Written by William Algar-Chuklin
With all the different memory card options available out there, it’s not surprising that the regular consumer might be confused by what all the different symbols, logos and numbers could all mean. Let’s have a look at the
different logos on a SD card, and hopefully help you make the right pick for your needs!
Let’s face it, having a look at any SD card you’d be hard pressed to know exactly what all the logos printed on a card could mean. You might be lucky enough to have a card that has a printed transfer speed on it’s label
(measured in MegaBytes per second), but that can be misleading too as that can be the read speed, instead of the harder to achieve (and somewhat more important) write speed.
The key to all this information is in the logos though, so let’s start with the most common one!
Storage capacity comes in many different ranges, and each of these logos represents where a particular SD card sits and the technologies available for the card. The capacity that is printed on the card will tell you what
capacity you’re getting, but it’s good to know what these logos mean for the card’s performance too.
Standing for Secure Digital Stand Capacity, these are some of the oldest and smallest capacity memory cards on the market. These can have a capacity of up to 2GB (gigabytes).
This acronym stands for Secure Digital High Capacity, and can be used to represent cards with capacities from 2GB up to 32GB. This update also allowed for faster transfer speeds.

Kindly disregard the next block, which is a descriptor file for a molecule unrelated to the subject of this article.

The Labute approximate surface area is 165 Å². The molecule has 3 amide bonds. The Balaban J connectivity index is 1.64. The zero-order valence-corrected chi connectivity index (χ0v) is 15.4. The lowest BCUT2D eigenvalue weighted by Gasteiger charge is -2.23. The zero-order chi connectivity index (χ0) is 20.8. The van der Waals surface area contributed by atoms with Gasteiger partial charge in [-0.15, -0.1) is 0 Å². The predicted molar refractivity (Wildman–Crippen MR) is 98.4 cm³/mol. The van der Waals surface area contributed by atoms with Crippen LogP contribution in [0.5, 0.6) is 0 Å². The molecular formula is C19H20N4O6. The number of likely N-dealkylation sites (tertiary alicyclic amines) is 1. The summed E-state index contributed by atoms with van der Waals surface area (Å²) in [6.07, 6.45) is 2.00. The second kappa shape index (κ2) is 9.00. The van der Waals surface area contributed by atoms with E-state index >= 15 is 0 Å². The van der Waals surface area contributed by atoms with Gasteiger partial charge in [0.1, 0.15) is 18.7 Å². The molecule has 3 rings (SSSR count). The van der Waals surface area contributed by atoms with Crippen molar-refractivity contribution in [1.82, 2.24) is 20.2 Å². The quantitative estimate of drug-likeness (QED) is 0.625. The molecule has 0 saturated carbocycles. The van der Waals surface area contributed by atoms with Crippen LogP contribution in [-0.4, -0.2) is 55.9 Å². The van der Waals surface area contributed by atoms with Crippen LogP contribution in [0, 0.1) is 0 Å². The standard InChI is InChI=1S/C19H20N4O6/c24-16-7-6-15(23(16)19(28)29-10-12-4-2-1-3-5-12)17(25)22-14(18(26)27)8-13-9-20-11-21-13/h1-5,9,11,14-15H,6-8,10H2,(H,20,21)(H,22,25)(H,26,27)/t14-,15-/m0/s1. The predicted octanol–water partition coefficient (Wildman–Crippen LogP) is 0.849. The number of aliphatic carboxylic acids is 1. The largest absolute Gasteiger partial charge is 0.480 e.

This stands for Secure Digital eXtended Capacity and represents the majority of the professional grade cards on the market. Storage capacities range between 32GB and 2TB (1TB = 1024GB). This version of card has had multiple
revisions that allowed for higher transfer speeds, and did so by adding extra electrical contacts while maintaining backwards compatibility.
This is the latest and greatest and offers capacities from 2TB (terabytes) up to a whopping 128TB. This version also got a bump up in transfer speeds to better handle future high resolution video (i.e. 8K and beyond), and also
introduces us to the SD Express standard for theoretical max transfer speeds of 3938 MB/s.
It’s mind blowing to see how capacities have grown since the inception of the SD card standard 20 years ago. The earliest cards could only hold a maximum of 32MB of files on a single card, not even enough to hold a single high
resolution RAW file from a modern professional camera.
Next up is the Speed Class logos. These are probably the best indication of the capabilities of a SD card.
They’re separated into three different classes, and represent the minimum write speed of the card (an essential part of saving the images to your card, helping your camera’s internal image buffer clear out quickly, and
sustained video recording performance).
These logos look like a circular ‘C’ with a number in the middle. The number visible represents the speed class and the minimum write speed of the card. A Class 2 card has a transfer speed of 2MB/s, whereas a Class 10 card has
a transfer speed of 10MB/s. These logos don’t get used as much nowadays, as higher speed cards are more readily available.
These logos look like a ‘U’ with a number in the middle. They come in only two flavours. UHS Class 1 and UHS Class 3. The numbers signify a minimum transfer speed of 10MB/s and 30MB/s for UHS Class 1 and UHS Class 3
These logos look like a stylised ‘V’ with a Video Speed Class number beside it. The numbers represent the Video Speed Class, and more importantly the minimum transfer speed. At the time of writing, the class ratings start at V6